James E. Williams Jr. Discusses Race and the Justice System in N.C. in N&O Op-Ed
On June 9th, The News & Observer published an op-ed by James E. Williams Jr., who served as a public defender for Chatham and Orange counties since 1990 and recently retired.
In his article, “Amid district challenges N.C. Supreme Court faces another test on race”, Williams begins by addressing how the N.C. state legislature attempted to diminish the impact of African-American votes in 2015, and how the N.C. Supreme Court did nothing to correct this wrong, until the U.S. Supreme Court ruled the actions of the legislature unconstitutional. Williams says that presently the N.C. court will be tested in their handling of the issue of racial bias in jury selection, now that new evidence suggests that four death row inmates in the state may have been sentenced in trials where prosecutors acted unethically and illegally. This evidence shows that district attorneys intentionally removed qualified black jurors and utilized strategies to avoid having black judges hear the cases of these men. Williams also points out the state’s failure to refute claims of broad systematic discrimination against Black jurors since the introduction of the Racial Justice Act.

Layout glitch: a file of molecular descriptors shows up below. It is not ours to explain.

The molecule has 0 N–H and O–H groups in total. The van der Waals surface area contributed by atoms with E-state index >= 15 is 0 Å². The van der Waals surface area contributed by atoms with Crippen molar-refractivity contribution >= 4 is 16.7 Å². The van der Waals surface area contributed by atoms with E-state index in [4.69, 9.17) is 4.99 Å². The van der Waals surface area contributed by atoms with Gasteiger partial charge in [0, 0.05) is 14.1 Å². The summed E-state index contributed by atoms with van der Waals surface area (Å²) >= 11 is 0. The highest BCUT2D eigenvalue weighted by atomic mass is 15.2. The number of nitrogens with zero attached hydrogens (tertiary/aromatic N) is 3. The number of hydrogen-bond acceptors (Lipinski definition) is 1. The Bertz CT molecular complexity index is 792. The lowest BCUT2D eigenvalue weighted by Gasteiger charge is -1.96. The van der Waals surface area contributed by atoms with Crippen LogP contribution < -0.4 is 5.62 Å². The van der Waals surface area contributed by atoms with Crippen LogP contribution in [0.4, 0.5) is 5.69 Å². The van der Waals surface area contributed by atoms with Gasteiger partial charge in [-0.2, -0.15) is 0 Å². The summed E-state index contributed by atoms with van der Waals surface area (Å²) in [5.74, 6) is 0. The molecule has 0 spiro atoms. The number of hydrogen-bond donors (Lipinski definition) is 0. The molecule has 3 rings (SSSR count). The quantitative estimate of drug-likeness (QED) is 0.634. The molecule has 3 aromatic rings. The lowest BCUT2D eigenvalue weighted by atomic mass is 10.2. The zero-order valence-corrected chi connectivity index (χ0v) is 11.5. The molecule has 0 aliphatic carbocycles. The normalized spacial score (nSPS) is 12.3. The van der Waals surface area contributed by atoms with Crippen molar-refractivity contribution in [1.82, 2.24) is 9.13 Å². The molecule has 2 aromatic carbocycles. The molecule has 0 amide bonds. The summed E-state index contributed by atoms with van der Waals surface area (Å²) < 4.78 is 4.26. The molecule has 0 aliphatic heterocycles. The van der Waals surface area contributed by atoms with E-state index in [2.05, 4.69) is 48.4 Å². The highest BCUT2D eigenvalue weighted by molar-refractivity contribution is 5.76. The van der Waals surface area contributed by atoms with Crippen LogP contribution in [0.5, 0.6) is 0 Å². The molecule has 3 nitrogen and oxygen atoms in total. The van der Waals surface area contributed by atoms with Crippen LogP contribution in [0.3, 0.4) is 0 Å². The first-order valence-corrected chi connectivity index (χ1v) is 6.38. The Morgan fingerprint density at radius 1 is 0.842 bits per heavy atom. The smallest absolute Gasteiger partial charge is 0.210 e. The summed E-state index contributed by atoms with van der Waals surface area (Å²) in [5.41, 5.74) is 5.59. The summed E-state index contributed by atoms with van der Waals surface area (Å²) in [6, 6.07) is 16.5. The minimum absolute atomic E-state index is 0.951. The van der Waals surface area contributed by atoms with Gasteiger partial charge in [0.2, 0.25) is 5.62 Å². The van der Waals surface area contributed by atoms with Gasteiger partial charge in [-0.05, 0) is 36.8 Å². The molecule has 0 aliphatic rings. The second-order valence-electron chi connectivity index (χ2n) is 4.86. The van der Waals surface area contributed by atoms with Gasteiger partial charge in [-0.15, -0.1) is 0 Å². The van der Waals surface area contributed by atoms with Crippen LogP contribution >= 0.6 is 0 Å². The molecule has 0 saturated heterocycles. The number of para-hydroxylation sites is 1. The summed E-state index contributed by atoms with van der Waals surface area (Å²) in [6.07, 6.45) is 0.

In his closing, Williams, who is also the founder of the N.C. Public Defenders’ Committee on Racial Equity and serves on the board of the N.C. Commission on Racial and Ethnic Disparities in the Criminal Justice System, writes, “The question before the N.C. Supreme Court now is a fundamental one: Will we finally live up to our credo, ‘all men are created equal,’ and make sure that African-Americans have the right to fully participate in our democracy? Or will we turn a blind eye to another case of obvious discrimination, and force the U.S. Supreme Court to step in once again?”
You can read the full article here.